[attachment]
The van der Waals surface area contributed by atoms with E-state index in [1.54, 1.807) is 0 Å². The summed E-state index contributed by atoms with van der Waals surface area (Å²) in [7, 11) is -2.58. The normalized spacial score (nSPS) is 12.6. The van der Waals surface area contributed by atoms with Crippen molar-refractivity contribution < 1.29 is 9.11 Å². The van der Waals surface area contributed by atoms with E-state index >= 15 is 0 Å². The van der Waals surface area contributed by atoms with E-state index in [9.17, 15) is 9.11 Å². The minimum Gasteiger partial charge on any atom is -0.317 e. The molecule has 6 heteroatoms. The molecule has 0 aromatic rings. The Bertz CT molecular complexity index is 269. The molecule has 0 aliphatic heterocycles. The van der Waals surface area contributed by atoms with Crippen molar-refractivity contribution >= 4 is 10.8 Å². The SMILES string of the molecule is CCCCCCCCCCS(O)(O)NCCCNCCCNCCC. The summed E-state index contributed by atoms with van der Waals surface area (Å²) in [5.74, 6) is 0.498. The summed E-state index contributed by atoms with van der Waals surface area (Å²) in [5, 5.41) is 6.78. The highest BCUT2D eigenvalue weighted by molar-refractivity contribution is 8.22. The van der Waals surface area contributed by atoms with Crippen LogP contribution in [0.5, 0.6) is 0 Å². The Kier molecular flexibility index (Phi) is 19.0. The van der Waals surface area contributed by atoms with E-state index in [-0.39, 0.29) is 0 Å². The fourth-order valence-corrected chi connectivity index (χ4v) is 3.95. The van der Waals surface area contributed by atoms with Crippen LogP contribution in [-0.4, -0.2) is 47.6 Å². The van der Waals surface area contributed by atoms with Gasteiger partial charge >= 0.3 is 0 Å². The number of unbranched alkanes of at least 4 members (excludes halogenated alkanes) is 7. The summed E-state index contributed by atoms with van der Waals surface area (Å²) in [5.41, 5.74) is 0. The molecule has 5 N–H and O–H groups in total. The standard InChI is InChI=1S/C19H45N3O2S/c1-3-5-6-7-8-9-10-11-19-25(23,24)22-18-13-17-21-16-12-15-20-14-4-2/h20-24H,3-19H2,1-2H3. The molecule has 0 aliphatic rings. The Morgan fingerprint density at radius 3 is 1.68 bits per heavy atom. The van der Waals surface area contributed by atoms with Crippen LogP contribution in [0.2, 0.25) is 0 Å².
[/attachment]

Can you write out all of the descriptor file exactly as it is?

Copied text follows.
The van der Waals surface area contributed by atoms with E-state index in [1.54, 1.807) is 0 Å². The summed E-state index contributed by atoms with van der Waals surface area (Å²) in [7, 11) is -2.58. The normalized spacial score (nSPS) is 12.6. The van der Waals surface area contributed by atoms with Crippen molar-refractivity contribution < 1.29 is 9.11 Å². The van der Waals surface area contributed by atoms with E-state index >= 15 is 0 Å². The van der Waals surface area contributed by atoms with E-state index in [9.17, 15) is 9.11 Å². The minimum Gasteiger partial charge on any atom is -0.317 e. The molecule has 6 heteroatoms. The molecule has 0 aromatic rings. The Bertz CT molecular complexity index is 269. The molecule has 0 aliphatic heterocycles. The van der Waals surface area contributed by atoms with Crippen molar-refractivity contribution >= 4 is 10.8 Å². The SMILES string of the molecule is CCCCCCCCCCS(O)(O)NCCCNCCCNCCC. The summed E-state index contributed by atoms with van der Waals surface area (Å²) in [5.74, 6) is 0.498. The summed E-state index contributed by atoms with van der Waals surface area (Å²) in [5, 5.41) is 6.78. The highest BCUT2D eigenvalue weighted by molar-refractivity contribution is 8.22. The van der Waals surface area contributed by atoms with Crippen LogP contribution in [0.5, 0.6) is 0 Å². The Kier molecular flexibility index (Phi) is 19.0. The van der Waals surface area contributed by atoms with E-state index in [-0.39, 0.29) is 0 Å². The fourth-order valence-corrected chi connectivity index (χ4v) is 3.95. The van der Waals surface area contributed by atoms with Crippen LogP contribution in [-0.4, -0.2) is 47.6 Å². The van der Waals surface area contributed by atoms with Gasteiger partial charge >= 0.3 is 0 Å². The number of unbranched alkanes of at least 4 members (excludes halogenated alkanes) is 7. The summed E-state index contributed by atoms with van der Waals surface area (Å²) in [5.41, 5.74) is 0. The molecule has 5 N–H and O–H groups in total. The standard InChI is InChI=1S/C19H45N3O2S/c1-3-5-6-7-8-9-10-11-19-25(23,24)22-18-13-17-21-16-12-15-20-14-4-2/h20-24H,3-19H2,1-2H3. The molecule has 0 aliphatic rings. The Morgan fingerprint density at radius 3 is 1.68 bits per heavy atom. The van der Waals surface area contributed by atoms with Crippen LogP contribution in [0.2, 0.25) is 0 Å².